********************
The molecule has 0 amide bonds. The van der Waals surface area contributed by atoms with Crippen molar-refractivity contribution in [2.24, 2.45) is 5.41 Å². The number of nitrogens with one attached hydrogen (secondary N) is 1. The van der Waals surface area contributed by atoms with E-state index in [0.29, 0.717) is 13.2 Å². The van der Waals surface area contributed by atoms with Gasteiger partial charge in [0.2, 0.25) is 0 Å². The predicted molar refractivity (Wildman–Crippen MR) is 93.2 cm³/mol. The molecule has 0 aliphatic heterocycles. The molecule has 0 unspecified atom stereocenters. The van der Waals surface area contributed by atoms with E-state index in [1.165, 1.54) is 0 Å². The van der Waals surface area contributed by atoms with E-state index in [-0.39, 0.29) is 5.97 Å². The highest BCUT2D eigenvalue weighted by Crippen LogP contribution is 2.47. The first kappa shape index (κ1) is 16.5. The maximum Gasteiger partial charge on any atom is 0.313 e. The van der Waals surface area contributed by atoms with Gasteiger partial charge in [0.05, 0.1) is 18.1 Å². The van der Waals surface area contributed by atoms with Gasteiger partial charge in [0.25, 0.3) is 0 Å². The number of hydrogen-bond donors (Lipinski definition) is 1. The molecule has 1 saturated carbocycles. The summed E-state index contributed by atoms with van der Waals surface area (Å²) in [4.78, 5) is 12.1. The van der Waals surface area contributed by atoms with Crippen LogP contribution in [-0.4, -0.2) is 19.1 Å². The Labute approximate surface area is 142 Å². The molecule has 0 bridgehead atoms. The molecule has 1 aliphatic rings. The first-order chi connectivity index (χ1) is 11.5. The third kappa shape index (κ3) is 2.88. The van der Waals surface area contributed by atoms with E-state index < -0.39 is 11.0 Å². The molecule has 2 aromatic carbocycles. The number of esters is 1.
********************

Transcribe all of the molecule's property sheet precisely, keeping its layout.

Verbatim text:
The molecule has 0 amide bonds. The van der Waals surface area contributed by atoms with Crippen molar-refractivity contribution in [2.24, 2.45) is 5.41 Å². The number of nitrogens with one attached hydrogen (secondary N) is 1. The van der Waals surface area contributed by atoms with E-state index in [0.29, 0.717) is 13.2 Å². The van der Waals surface area contributed by atoms with Gasteiger partial charge in [0.2, 0.25) is 0 Å². The predicted molar refractivity (Wildman–Crippen MR) is 93.2 cm³/mol. The molecule has 0 aliphatic heterocycles. The molecule has 0 unspecified atom stereocenters. The van der Waals surface area contributed by atoms with E-state index in [1.165, 1.54) is 0 Å². The van der Waals surface area contributed by atoms with E-state index in [-0.39, 0.29) is 5.97 Å². The highest BCUT2D eigenvalue weighted by Crippen LogP contribution is 2.47. The first kappa shape index (κ1) is 16.5. The maximum Gasteiger partial charge on any atom is 0.313 e. The van der Waals surface area contributed by atoms with Gasteiger partial charge in [0.05, 0.1) is 18.1 Å². The van der Waals surface area contributed by atoms with Gasteiger partial charge in [0.25, 0.3) is 0 Å². The number of hydrogen-bond donors (Lipinski definition) is 1. The molecule has 1 saturated carbocycles. The summed E-state index contributed by atoms with van der Waals surface area (Å²) in [4.78, 5) is 12.1. The van der Waals surface area contributed by atoms with Crippen LogP contribution in [-0.4, -0.2) is 19.1 Å². The Labute approximate surface area is 142 Å². The molecule has 0 bridgehead atoms. The molecule has 1 aliphatic rings. The first-order chi connectivity index (χ1) is 11.5. The third kappa shape index (κ3) is 2.88. The van der Waals surface area contributed by atoms with E-state index < -0.39 is 11.0 Å². The molecule has 2 aromatic carbocycles. The number of esters is 1.